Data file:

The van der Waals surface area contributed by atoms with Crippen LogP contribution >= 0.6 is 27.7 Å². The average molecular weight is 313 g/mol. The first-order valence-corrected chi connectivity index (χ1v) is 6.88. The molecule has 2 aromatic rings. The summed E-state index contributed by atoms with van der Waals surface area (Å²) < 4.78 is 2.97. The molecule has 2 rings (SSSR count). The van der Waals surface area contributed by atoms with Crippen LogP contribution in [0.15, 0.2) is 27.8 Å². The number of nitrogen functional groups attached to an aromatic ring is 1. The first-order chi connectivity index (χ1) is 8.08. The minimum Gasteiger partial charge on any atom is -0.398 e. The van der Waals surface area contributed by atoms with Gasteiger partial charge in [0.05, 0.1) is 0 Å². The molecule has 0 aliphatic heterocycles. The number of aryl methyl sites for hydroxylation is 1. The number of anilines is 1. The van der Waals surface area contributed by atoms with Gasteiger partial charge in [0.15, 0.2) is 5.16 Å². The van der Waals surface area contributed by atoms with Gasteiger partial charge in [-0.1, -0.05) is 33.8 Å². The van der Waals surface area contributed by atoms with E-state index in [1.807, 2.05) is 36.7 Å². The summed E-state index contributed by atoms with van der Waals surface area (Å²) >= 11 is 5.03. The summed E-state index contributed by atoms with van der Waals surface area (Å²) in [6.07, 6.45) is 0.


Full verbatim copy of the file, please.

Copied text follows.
The van der Waals surface area contributed by atoms with Crippen LogP contribution >= 0.6 is 27.7 Å². The average molecular weight is 313 g/mol. The first-order valence-corrected chi connectivity index (χ1v) is 6.88. The molecule has 2 aromatic rings. The summed E-state index contributed by atoms with van der Waals surface area (Å²) < 4.78 is 2.97. The molecule has 2 rings (SSSR count). The van der Waals surface area contributed by atoms with Crippen LogP contribution in [0.15, 0.2) is 27.8 Å². The number of nitrogen functional groups attached to an aromatic ring is 1. The first-order chi connectivity index (χ1) is 8.08. The minimum Gasteiger partial charge on any atom is -0.398 e. The van der Waals surface area contributed by atoms with Gasteiger partial charge in [0.05, 0.1) is 0 Å². The molecule has 0 aliphatic heterocycles. The number of aryl methyl sites for hydroxylation is 1. The number of anilines is 1. The van der Waals surface area contributed by atoms with Gasteiger partial charge in [0.15, 0.2) is 5.16 Å². The van der Waals surface area contributed by atoms with Gasteiger partial charge in [-0.1, -0.05) is 33.8 Å². The van der Waals surface area contributed by atoms with E-state index in [1.807, 2.05) is 36.7 Å². The summed E-state index contributed by atoms with van der Waals surface area (Å²) >= 11 is 5.03. The summed E-state index contributed by atoms with van der Waals surface area (Å²) in [6.07, 6.45) is 0.